O'Toole calls for Commons probe into harassment allegations against Conservative MP
Stubbs reportedly denies claims, blames them on her opposition to O'Toole's leadership
Conservative Leader Erin O'Toole has asked the House of Commons to investigate workplace harassment complaints made against a member of his own caucus, Alberta MP Shannon Stubbs.
O'Toole's call for a probe follows reports from former staffers who alleged abusive behaviour by Stubbs — treatment that allegedly forced at least one employee into sick leave to get a break from what they called a "miserable, unhealthy, toxic and just really unfortunate" workplace.
Two former staffers told the Globe and Mail that Stubbs would yell at them, call them at all hours of the day and constantly find fault with their work.
CBC News spoke to three former Stubbs staffers on Monday who made similar claims. Saying they fear workplace reprisals, they asked CBC News not to identify them publicly.
One described the Alberta MP's office as a "very difficult ... very toxic place that was hostile and high stress."
'She's the worst'
The staffer said Stubbs was "unreasonable" and "you could never please her."
"I've worked for a couple politicians at this point and she's the worst. Nobody comes anywhere close," the staffer said.
"I would like to say I'm a tough cookie and yet I only lasted a few months (in her office). I said, 'Get me the hell out of here.' I get it, I work in politics, but she was way beyond the usual."
"She's very demeaning. She yells a lot and she's always irate," the staffer said, adding that Stubbs would be warm and genial one moment and then "screaming" and slamming doors the next.
CBC News has asked Stubbs to comment on the allegations but hasn't received a response.
In a statement she sent to the Globe and Mail, Stubbs alleges these harassment allegations are only coming to the fore now because she has opposed O'Toole's leadership. In an interview with the newspaper, Stubbs denied allegations of abusive behaviour.
Jordan Paquet, a former policy adviser to Stubbs, said he was surprised by the allegations, adding his experience was of a positive work environment.
"I was always treated with respect. Absolutely, it was a mutually respectful environment," he said. "If I needed time off, I took time off, she was always fine about that. She was always totally reasonable with expectations, with deadlines."
Paquet said Stubbs brought passion and energy to her job, held high standards and was a good employer.
"Always checking in to see if we were OK. She was just the type of boss that you want to work for," he said.
A second staffer, meanwhile, said it's an "open secret" in Conservative circles that Stubbs is a difficult boss to work for, to the point of being abusive.
This second person described verbal harassment during her years-long stint as a Parliament Hill employee for Stubbs. The staffer said they know of more than a dozen people who have cycled through Stubbs' office in the six years since she was first elected in 2015.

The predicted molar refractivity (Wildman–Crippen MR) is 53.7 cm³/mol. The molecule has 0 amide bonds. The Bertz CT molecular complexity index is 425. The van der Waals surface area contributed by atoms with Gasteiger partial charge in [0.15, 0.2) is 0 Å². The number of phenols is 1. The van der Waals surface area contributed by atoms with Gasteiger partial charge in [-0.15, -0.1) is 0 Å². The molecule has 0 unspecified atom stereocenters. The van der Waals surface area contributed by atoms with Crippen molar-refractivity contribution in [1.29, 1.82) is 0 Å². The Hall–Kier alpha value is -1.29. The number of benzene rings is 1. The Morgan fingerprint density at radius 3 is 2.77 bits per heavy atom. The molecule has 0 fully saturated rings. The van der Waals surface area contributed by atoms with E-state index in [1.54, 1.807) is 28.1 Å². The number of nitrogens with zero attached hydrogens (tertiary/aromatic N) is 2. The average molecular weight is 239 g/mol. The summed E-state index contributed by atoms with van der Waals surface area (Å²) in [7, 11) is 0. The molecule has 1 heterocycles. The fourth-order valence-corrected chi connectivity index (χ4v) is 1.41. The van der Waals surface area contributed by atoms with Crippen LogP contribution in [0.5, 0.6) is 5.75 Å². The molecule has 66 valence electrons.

To her caucus colleagues, the staffer said, Stubbs is a "very bubbly person ... so much fun," but behaves quite differently behind closed doors.
"She'd question our intelligence, asking, 'Hey, is there a brain up there?' She would always say, 'Why do I have staff at all if I have to do everything myself?'" the staffer told CBC News.
On one occasion, the staffer said, Stubbs was yelling at staff members in the members' lobby of the House of Commons as other MPs looked on.
"I was waiting for someone to come over to check if I was OK, or to call her out on that behaviour. That didn't happen and that's the most disappointing part of it all."
Stubbs accused of tasking staff with personal work
This staffer said that Stubbs would task her taxpayer-funded parliamentary workers with menial personal jobs like grocery shopping or grabbing last-minute birthday gifts.
"She would joke about it, saying it was the 'other tasks as assigned' part of the job description. We felt we had no choice but to take care of these things," this staffer said.
The staffer said they were left with "PTSD" from their time in Stubbs' office. They said a chance encounter with Stubbs after leaving her employ left them "sweating, super anxious.
"My whole chest just tightened up. I didn't realize how much she had really impacted me until that moment."
CBC News spoke to a third staffer — who worked for Stubbs for less than a year — who said their time in Stubbs' office turned them off of politics for good. They agreed to speak to CBC News on the condition that they not be named.
"Pretty much on a daily basis she would question my abilities, saying, 'Are you incompetent?' and 'Are you actually able to write?' and 'Am I the only one with any talent around here?'" the staffer said. "She would threaten to fire me and fire the whole office multiple times."
'She would get so mad'
This staffer said Stubbs was intolerant of all errors, no matter how small.
Under O'Toole's predecessor Andrew Scheer, Stubbs served as the party's natural resources critic. This staffer said that staff members who couldn't recall certain details about the oil and gas sector would be brutally chastised by Stubbs.
"She would get so mad, so incredibly mad, and say, 'You don't know anything, you're not able to do this job.'
"She would throw things. She was so mad, she chucked a purse at me and I had to dodge it."
This staffer said their complaints about Stubbs have nothing to do with O'Toole or internal party squabbling over his leadership.
"That argument drives me crazy. Just because it's happening now doesn't mean it's not deserved.
"Honestly, it doesn't matter if it's opportune timing because she doesn't support Erin O'Toole or whatever. I'm just glad it's happening."